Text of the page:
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Government Audit of TSA Finds Wasted Money
Thomas Frank
April 20 2005

Employees with the agency in charge of safeguarding air travel spent more than $370,000 to lavishly decorate an office and then tried to cover up the cost by having an invoice rewritten, according to a government audit that blasts the agency for "wasteful" spending.

Officials at the Transportation Security Administration also bought $3,000 Subzero refrigerators and built a fitness center the size of a college basketball court, says the report, released Tuesday by the Homeland Security Department's inspector general. The costly perks were put in an office in suburban Washington, D.C., that opened two years ago as a TSA crisis management center, the audit says.

The report says TSA employees violated federal spending rules and in one case an ethics regulation. And TSA senior management "created a culture in which procurement procedures were abandoned, ethical norms slipped and fiscal responsibility was neglected," the report says.

TSA spokesman Mark Hatfield declined to identify the employee responsible for buying the office decorations, which included artwork and silk plants. Hatfield said that the employee has left the agency and that the matter is being reviewed by the Justice Department, which would not comment.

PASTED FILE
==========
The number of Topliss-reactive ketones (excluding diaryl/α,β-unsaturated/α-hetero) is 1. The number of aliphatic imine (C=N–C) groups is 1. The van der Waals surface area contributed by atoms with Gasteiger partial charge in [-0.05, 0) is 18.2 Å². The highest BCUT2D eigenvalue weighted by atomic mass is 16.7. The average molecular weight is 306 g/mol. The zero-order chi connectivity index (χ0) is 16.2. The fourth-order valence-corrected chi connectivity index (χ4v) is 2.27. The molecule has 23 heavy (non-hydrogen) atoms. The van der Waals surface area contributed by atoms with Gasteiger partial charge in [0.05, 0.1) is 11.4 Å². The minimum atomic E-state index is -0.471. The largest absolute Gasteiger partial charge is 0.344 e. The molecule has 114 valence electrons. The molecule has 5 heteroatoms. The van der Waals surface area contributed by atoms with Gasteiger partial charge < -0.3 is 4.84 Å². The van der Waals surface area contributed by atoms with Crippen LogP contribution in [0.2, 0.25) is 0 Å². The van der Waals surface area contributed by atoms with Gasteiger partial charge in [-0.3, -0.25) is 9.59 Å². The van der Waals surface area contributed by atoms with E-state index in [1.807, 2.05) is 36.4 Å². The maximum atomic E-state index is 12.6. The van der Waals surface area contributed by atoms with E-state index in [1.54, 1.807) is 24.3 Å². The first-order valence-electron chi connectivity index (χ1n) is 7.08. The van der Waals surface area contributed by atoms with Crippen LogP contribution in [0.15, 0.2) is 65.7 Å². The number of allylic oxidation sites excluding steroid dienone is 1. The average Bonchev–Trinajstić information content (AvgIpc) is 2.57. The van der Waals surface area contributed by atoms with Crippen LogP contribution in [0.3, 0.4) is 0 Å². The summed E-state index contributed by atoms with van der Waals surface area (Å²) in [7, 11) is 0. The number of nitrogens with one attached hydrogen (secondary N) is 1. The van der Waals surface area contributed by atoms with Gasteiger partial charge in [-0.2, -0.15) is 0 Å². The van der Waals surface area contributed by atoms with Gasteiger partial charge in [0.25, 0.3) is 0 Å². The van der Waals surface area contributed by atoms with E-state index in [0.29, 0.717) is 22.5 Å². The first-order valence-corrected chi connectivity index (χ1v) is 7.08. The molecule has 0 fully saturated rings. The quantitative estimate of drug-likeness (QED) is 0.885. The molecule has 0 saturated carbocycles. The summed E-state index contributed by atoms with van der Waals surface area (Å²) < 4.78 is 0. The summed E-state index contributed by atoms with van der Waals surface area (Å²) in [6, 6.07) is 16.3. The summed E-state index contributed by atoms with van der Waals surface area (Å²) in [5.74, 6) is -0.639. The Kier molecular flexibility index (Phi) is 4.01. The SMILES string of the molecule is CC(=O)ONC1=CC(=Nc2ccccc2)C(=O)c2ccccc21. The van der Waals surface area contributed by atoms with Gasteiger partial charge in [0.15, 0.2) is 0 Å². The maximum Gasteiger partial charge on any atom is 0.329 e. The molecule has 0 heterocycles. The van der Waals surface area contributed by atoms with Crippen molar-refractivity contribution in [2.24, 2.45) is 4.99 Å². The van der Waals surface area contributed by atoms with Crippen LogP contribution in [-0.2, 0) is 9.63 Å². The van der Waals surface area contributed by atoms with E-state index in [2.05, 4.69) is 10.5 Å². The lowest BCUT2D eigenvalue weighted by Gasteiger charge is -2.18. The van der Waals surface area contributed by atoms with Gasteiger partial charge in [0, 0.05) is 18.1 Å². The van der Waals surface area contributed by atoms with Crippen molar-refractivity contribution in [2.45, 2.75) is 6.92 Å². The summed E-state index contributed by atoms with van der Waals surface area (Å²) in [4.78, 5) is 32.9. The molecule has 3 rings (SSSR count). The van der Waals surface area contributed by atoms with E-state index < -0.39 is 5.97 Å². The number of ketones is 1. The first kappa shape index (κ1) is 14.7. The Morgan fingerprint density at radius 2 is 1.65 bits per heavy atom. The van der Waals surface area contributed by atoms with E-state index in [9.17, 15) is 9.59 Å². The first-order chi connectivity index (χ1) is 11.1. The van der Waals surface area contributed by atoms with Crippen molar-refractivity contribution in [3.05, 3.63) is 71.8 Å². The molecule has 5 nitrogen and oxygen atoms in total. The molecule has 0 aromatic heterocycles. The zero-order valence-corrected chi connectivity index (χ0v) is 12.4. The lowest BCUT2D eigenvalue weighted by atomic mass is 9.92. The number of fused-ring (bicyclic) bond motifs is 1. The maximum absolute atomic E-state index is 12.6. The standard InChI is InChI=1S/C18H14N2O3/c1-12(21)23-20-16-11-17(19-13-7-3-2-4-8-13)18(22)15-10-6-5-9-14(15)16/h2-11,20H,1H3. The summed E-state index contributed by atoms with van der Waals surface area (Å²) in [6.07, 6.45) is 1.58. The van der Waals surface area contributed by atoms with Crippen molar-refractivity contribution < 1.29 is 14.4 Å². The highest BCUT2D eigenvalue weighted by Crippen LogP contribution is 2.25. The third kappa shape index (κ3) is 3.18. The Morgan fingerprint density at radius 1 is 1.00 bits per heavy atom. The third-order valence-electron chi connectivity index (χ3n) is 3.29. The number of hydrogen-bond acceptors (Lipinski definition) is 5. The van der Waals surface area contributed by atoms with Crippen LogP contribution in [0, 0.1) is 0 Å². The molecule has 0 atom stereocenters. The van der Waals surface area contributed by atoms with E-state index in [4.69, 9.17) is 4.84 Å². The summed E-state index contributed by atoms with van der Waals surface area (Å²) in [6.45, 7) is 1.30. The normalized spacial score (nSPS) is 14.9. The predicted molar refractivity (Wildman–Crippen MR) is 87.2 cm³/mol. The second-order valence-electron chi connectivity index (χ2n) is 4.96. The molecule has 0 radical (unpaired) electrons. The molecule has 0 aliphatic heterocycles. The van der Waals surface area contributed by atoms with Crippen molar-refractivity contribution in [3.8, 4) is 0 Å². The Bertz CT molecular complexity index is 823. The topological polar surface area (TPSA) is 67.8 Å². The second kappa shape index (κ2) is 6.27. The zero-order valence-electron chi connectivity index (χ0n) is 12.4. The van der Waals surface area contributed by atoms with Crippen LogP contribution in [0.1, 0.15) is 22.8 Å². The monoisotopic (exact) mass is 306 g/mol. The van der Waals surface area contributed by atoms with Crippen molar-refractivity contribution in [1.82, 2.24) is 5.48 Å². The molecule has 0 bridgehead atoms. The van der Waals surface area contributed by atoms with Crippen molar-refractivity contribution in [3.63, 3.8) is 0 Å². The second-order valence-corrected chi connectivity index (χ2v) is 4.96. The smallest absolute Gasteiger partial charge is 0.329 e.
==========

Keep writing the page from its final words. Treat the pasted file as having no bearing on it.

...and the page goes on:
Other employees cited in the inspector general's report also have left TSA.

Hatfield acknowledged "a failing of the system," which he said has been corrected.

But Stephen McHale, who was TSA's deputy administrator until last summer, wrote a letter last month to TSA that branded the report as "deeply flawed." He disputed findings about "excessive" facilities and said the office in question is designed to handle a "huge surge" of workers during a transportation emergency.

McHale's letter was included in the inspector general's report.

The audit comes as TSA, which took over airport security after the Sept. 11 attacks, is about to lose its third top administrator in three years. TSA said this month that agency chief David Stone will step down in June after a replacement is named.

Tuesday's report focuses on a handful of employees involved in leasing a 110,000-square-foot office building where the TSA and Federal Air Marshals Service run daily security operations and manage emergencies.

An employee identified in the report only as TSA's "facility operations officer" struck a deal for office d├ęcor in June 2003 with a tool company whose owners he knew. The company had never done interior decorating but sold the TSA $253,000 in artwork, $31,000 in silk plants and $14,000 in office supplies, the report says. The company also charged $29,000 for consulting and a $65,000 markup.

But when the company submitted an invoice for "enhancements," the officer had it retracted and demanded a new invoice for "equipment and tools," the report says, "thus concealing the true nature of the charges."

Three months after the office opened in July 2003, the officer left the TSA and started a business with the tool company owners, the report says. The officer's new salary was $34,000 higher than what he made at TSA.